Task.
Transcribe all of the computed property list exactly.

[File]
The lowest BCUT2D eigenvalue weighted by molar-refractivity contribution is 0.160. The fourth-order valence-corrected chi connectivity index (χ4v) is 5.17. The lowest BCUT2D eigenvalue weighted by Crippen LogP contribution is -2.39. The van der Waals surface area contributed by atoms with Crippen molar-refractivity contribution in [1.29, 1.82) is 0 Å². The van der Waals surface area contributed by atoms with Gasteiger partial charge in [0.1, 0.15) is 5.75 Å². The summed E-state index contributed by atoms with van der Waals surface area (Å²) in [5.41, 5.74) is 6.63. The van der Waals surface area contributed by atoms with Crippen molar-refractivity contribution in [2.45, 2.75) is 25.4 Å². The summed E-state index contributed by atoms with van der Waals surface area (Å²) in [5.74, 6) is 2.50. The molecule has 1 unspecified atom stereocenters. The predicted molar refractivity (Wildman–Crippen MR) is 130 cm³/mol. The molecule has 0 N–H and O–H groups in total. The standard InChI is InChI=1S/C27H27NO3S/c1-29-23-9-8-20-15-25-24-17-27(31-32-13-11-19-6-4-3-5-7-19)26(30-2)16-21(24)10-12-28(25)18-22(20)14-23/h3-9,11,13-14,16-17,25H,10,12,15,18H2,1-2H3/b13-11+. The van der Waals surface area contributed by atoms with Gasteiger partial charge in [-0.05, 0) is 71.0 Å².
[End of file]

The lowest BCUT2D eigenvalue weighted by molar-refractivity contribution is 0.160. The fourth-order valence-corrected chi connectivity index (χ4v) is 5.17. The lowest BCUT2D eigenvalue weighted by Crippen LogP contribution is -2.39. The van der Waals surface area contributed by atoms with Crippen molar-refractivity contribution in [1.29, 1.82) is 0 Å². The van der Waals surface area contributed by atoms with Gasteiger partial charge in [0.1, 0.15) is 5.75 Å². The summed E-state index contributed by atoms with van der Waals surface area (Å²) in [5.41, 5.74) is 6.63. The van der Waals surface area contributed by atoms with Crippen molar-refractivity contribution in [2.45, 2.75) is 25.4 Å². The summed E-state index contributed by atoms with van der Waals surface area (Å²) in [5.74, 6) is 2.50. The molecule has 1 unspecified atom stereocenters. The predicted molar refractivity (Wildman–Crippen MR) is 130 cm³/mol. The molecule has 0 N–H and O–H groups in total. The standard InChI is InChI=1S/C27H27NO3S/c1-29-23-9-8-20-15-25-24-17-27(31-32-13-11-19-6-4-3-5-7-19)26(30-2)16-21(24)10-12-28(25)18-22(20)14-23/h3-9,11,13-14,16-17,25H,10,12,15,18H2,1-2H3/b13-11+. The van der Waals surface area contributed by atoms with Gasteiger partial charge in [-0.05, 0) is 71.0 Å².